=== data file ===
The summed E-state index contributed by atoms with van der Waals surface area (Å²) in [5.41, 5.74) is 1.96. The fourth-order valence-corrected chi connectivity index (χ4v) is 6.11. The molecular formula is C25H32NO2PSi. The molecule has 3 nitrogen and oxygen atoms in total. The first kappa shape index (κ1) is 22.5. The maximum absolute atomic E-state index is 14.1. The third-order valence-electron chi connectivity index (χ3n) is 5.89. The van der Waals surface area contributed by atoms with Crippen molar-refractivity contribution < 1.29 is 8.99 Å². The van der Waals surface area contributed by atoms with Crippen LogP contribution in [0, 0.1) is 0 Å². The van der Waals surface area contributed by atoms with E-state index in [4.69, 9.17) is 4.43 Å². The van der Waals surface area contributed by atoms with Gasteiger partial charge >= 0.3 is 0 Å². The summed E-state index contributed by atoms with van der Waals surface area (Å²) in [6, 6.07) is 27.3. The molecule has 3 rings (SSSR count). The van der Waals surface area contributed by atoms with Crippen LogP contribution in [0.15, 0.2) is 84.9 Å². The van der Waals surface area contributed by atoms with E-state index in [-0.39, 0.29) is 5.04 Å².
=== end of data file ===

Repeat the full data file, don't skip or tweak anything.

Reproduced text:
The summed E-state index contributed by atoms with van der Waals surface area (Å²) in [5.41, 5.74) is 1.96. The fourth-order valence-corrected chi connectivity index (χ4v) is 6.11. The molecular formula is C25H32NO2PSi. The molecule has 3 nitrogen and oxygen atoms in total. The first kappa shape index (κ1) is 22.5. The maximum absolute atomic E-state index is 14.1. The third-order valence-electron chi connectivity index (χ3n) is 5.89. The van der Waals surface area contributed by atoms with Crippen molar-refractivity contribution < 1.29 is 8.99 Å². The van der Waals surface area contributed by atoms with Crippen LogP contribution in [0, 0.1) is 0 Å². The van der Waals surface area contributed by atoms with E-state index in [4.69, 9.17) is 4.43 Å². The van der Waals surface area contributed by atoms with Gasteiger partial charge >= 0.3 is 0 Å². The summed E-state index contributed by atoms with van der Waals surface area (Å²) in [6, 6.07) is 27.3. The molecule has 3 rings (SSSR count). The van der Waals surface area contributed by atoms with Crippen LogP contribution in [0.15, 0.2) is 84.9 Å². The van der Waals surface area contributed by atoms with E-state index in [-0.39, 0.29) is 5.04 Å².